Jack Kemp

Americans may be surprised, in contrast to conventional wisdom, to learn of the comparative peacefulness of Afghan cities when compared to other big cities around the world.

The coverage on cable news of blood and guts resulting from an explosion or a shooting in Afghanistan is likely to be equivalent to that of network news or front pages across the country. Most often, commentators or pundits are responding to what others have reported. The same is true of government or academe. Violence in places like Afghanistan is magnified by a giant echo chamber.

Given all that is happening, Afghanistan is completely unsafe, right? No, wrong!

Not to sound like Pollyannas, but the American people need more perspective on all this, and the 24-7 TV-driven media is not helpful.

If we are getting a distorted view then what is the reality?

The World Bank recently published a survey where some 400 members of the business community in five major Afghan cities were asked what their greatest problems were. Electricity, access to land, access to capital, decent roads, lack of legal structures, corruption, taxes, capable labor force. "Security" did not appear on their list of concerns until No. 14 and even then it was combined with conventional crime! These people have employees and their employees have families. Surely if personal safety were threatened, these folks would feel it.

The business community fears arbitrary actions against their property by powerful ministries, stalling and corruption and government incompetence more than they do a bullet or a bomb from the Taliban or al-Qaida.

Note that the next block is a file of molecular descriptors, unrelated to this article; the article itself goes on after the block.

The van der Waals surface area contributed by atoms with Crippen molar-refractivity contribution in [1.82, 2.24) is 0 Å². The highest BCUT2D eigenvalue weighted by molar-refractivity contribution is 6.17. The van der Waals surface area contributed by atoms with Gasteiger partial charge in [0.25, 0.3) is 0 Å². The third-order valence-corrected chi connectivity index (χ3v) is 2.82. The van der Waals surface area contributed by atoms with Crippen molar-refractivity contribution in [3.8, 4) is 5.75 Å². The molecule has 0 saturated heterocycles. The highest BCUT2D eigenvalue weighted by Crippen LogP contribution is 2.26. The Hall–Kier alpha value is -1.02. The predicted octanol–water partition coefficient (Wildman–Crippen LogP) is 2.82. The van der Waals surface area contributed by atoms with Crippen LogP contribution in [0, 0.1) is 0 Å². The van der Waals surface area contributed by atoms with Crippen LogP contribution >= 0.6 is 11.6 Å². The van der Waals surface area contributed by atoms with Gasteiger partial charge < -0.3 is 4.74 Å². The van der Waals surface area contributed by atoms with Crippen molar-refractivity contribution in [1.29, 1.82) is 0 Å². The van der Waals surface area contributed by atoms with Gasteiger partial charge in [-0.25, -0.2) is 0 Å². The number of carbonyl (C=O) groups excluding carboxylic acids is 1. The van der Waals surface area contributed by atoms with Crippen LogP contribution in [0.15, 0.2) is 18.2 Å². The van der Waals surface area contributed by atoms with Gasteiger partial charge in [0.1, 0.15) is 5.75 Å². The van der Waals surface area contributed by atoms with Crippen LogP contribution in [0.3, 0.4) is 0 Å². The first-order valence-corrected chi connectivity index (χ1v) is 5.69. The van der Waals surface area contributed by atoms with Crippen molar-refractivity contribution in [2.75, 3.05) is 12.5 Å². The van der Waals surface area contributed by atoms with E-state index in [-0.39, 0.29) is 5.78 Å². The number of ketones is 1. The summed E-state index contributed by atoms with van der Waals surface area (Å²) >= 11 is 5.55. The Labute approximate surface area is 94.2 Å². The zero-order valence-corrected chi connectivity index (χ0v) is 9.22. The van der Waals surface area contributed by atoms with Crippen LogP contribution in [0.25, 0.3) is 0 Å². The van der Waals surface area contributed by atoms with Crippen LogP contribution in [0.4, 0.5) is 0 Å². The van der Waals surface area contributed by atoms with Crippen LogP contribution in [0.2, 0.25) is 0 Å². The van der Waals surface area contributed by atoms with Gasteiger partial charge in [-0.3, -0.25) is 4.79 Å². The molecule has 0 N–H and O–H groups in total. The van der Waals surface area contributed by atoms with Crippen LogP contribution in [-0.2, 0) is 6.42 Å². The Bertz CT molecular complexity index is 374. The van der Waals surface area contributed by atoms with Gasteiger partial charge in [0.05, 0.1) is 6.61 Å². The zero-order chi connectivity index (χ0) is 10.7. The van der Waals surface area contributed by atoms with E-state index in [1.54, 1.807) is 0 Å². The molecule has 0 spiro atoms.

So where is the disconnect, the difference between the perception and the reality?

The answer is this. The men and women of the U.S. armed forces along with coalition troops and their fellow Afghans military and police are responsible for security. They routed the Taliban and al-Qaida after Sept. 11 and now, except in certain well known areas, the enemy is confined and on the run. Sure, they can be lethal and we are taking casualties from increased attacks but the vast majority of Afghans, let's guess 95 percent, are not exposed.

Afghans have long ago discounted such risks as being small in comparison with violence they experienced over the last 25 years.

Americans need to know that the Afghan people are concerned mainly with the same things that we are. They would like a decent job, to feed, clothe and house their families, to get ahead in this world. They fear sickness, hunger, lack of a decent education for their kids. It may come as a surprise but the Taliban and al-Qaida are low on their priority list.

Economic progress in their own lives, however, is not.


Jack Kemp

Jack Kemp is Founder and Chairman of Kemp Partners and a contributing columnist to Townhall.com.
 
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